Jonathan Tourtellot

About Jonathan Tourtellot

CEO & Portal Editor, DestinationCenter.org; Principal, Focus on Places LLC; former Geotourism Editor, National Geographic Traveler; founding Director, former NG Center for Sustainable Destinatio

Sustainable Destination News—November Notes

[Above: Olympic Mountains, Washington State, USA. Overtourism affects the national park here in high season. Photo: Jonathan Tourtellot]

In this post, TWO CALLS for your recommendations,
video from the Balkans, conference notes, and an overtourism challenge

Your recommendations? #1: We are renewing last year’s call for identifying holistic destination-stewardship arrangements, generically called “destination stewardship councils”—this round in cooperation with an American University graduate program. Nominated organizations can be from anywhere in the world and go by any name. They should meet at least part of the GSTC’s Destination Criterion A2 and/or the description of a geotourism stewardship council as originally posted by National Geographic. Learn more about such council-type arrangements here.
> All we need from you is your recommended destination-stewardship organization, coalition, or collaborative council. Send the council’s name, its URL, and—if you have it—a key person’s contact information in an e-mail to Project Manager Ellen Rugh at councilsproject@destinationcenter.org (Please do not post an email contact in any comment to this blog.) Nominations made before Dec 4 would be helpful.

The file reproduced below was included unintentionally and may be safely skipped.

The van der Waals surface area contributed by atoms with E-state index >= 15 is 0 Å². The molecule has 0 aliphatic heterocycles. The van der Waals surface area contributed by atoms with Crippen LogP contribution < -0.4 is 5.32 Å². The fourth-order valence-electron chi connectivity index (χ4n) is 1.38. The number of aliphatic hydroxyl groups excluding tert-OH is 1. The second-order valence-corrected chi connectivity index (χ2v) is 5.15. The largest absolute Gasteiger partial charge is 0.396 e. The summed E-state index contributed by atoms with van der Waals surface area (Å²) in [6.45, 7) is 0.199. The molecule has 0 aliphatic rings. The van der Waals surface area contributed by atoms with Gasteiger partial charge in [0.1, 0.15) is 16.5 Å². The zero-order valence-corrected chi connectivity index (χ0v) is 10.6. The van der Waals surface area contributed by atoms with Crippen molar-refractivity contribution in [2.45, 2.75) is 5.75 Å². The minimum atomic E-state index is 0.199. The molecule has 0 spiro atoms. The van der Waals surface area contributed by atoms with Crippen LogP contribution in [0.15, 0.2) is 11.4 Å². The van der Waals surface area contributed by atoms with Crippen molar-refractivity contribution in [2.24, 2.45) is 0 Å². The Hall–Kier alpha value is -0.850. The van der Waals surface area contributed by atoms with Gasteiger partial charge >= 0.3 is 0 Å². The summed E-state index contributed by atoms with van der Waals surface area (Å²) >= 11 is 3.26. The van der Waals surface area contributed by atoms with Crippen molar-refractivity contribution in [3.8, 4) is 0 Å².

> We intend to profile the selected destination organizations  and publish the results for free distribution in hopes of providing models to inspire other destination activists. I may be able to mention early nominations at GSTC’s upcoming annual meeting 7-10 December in Maun, Botswana.

Your recommendations? #2: Our colleagues at the Sustainable Destinations Top 100 competition are seeking nominations for the 2019 list. The deadline is 15 Dec. 2018. Winners will be announced at the March 2019 ITB travel show in Berlin. Candidate destinations need not have a stewardship council (although it certainly wouldn’t hurt). Organizers are eager to have more nominations from beyond Europe. Download the Call for Nominations here: 2019 Top100 and ITB Awards 1.7.

We were pleased to help our associates at the Center for Responsible Travel (CREST) and the George Washington University with the World Tourism Day Forum on Overtourism, held here in Washington DC on 27 Sept. 2018. I moderated the session on how Iceland and Lake Tahoe are coping with overtourism, including tourism-forced changes in the character of Reykjavik and routine traffic jams at Lake Tahoe. You can read more about the Icelandic situation in my “Why It Matters” column on overtourism in National Geographic Traveler. Watch for it in the the December/January issue.